As mentioned above, in the TikTok case eventually three Dutch representative foundations initiated a collective action against, in total, seven TikTok entities, including parent company Bytedance Ltd. (in the first action, the claim is only brought against the Irish entity; in the other two actions, respectively, six and seven entities are defendants). These are TikTok Technology Limited (Ireland), TikTok Information Technology Limited (UK), TikTok Inc. (California), TikTok PTE Limited (Singapore), Bytedance Ltd. (Cayman Islands), Beijng Bytedance Technology Co. Ltd. (China) and TikTok Ltd. (also Cayman Islands). The claim is, in essence, that these entities are responsible for the violation of fundamental rights of children and adults. The way in which the personal data of TikTok users is processed and shared with third parties violates the GDPR as well as the Dutch Telecommunications Act and Media Act. It is also claimed that TikTok’s terms and conditions violate the Unfair Contract Terms Directive (UCTD – 93/13/EEC) and the relevant provisions of the Dutch Civil Code.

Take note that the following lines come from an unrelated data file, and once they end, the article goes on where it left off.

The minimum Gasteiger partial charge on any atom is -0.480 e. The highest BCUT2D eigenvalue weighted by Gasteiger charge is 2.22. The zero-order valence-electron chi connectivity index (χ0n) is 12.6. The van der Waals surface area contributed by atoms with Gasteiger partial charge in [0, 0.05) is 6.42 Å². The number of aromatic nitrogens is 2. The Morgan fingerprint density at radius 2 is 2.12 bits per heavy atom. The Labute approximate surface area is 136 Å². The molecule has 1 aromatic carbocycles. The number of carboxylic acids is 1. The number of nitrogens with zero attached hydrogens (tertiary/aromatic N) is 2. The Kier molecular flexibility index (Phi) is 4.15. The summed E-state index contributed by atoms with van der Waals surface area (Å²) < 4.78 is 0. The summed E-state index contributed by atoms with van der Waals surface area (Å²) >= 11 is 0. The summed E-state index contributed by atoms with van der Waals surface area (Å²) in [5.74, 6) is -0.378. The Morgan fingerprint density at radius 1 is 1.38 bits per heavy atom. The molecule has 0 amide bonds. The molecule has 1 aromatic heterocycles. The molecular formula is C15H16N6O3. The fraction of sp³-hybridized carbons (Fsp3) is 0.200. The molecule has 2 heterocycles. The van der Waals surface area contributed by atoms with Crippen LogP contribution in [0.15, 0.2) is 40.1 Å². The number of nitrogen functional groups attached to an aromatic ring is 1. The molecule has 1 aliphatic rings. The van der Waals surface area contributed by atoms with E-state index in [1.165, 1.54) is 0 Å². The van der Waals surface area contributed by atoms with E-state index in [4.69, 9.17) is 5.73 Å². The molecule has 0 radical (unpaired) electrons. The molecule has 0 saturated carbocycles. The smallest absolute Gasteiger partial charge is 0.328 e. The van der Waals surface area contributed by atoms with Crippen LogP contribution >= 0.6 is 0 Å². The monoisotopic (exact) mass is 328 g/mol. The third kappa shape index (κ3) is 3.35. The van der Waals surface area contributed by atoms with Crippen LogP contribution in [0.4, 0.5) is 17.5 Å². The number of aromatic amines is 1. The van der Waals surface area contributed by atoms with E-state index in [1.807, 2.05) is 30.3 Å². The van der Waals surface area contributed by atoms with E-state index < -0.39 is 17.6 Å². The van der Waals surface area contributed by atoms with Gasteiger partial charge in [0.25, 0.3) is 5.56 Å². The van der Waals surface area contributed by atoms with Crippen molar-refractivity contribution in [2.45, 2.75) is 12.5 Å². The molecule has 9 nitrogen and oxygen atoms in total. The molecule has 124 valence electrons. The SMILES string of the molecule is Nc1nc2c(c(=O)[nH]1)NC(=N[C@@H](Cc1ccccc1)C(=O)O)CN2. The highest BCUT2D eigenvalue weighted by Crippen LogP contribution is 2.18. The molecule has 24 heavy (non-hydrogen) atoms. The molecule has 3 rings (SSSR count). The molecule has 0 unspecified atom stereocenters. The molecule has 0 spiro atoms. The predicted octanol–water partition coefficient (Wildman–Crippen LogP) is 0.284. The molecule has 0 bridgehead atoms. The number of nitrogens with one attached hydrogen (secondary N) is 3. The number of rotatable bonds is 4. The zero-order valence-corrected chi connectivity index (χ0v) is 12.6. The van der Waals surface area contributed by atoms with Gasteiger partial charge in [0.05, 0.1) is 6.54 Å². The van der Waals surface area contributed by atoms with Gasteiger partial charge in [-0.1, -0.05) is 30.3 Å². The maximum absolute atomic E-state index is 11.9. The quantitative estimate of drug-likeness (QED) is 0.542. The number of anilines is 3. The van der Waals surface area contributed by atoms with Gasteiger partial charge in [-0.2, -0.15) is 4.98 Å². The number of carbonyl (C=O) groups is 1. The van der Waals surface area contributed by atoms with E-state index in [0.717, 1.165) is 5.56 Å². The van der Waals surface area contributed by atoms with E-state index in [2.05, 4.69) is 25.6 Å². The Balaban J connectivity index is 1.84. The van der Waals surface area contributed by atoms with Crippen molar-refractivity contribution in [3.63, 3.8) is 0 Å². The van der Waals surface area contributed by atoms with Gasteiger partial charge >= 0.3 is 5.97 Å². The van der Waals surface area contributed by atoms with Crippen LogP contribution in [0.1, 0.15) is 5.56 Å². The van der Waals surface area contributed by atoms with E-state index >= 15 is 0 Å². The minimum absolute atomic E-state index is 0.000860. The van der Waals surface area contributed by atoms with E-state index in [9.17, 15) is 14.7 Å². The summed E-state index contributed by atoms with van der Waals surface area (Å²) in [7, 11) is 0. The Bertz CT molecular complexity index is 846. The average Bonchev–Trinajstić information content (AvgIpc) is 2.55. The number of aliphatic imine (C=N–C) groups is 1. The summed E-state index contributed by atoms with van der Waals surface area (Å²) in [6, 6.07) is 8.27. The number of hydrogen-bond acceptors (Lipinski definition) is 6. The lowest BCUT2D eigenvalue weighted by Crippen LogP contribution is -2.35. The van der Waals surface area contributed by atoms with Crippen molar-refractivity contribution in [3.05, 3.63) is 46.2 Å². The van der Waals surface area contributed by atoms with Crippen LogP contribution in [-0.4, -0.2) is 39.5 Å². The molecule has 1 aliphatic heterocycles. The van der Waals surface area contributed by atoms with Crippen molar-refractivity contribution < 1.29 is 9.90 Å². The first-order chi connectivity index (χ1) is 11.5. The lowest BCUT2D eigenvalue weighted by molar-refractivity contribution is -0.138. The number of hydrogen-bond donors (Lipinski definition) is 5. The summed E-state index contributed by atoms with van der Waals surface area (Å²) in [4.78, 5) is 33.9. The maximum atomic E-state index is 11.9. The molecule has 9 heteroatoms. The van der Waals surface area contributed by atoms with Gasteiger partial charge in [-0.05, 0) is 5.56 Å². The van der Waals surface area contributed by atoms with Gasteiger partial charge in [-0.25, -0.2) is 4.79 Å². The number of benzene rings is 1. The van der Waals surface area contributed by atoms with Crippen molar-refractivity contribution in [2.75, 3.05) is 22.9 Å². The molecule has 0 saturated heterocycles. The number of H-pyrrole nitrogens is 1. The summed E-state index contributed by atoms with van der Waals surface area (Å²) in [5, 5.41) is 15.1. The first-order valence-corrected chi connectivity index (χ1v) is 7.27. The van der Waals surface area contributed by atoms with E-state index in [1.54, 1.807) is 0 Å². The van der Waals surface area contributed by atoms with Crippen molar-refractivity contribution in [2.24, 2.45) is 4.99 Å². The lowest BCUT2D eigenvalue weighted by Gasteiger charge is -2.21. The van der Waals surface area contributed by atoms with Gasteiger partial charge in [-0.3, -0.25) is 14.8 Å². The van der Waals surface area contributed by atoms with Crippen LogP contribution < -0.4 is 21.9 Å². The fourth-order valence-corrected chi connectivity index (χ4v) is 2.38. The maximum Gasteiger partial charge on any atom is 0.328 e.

International jurisdiction of the Amsterdam District Court
The first stage of the proceedings, leading up to this interim judgment, deals with the international jurisdiction of the District Court of Amsterdam, as the TikTok entities challenge its international jurisdiction. TikTok requested the Court to refer preliminary questions to the CJEU but the Court refused this request, stating that the questions on (a) how the GDPR and Brussels I-bis Regulation regimes interact and (b) the applicability of Article 79(2) GDPR were deemed resolved.
Relevant jurisdiction rules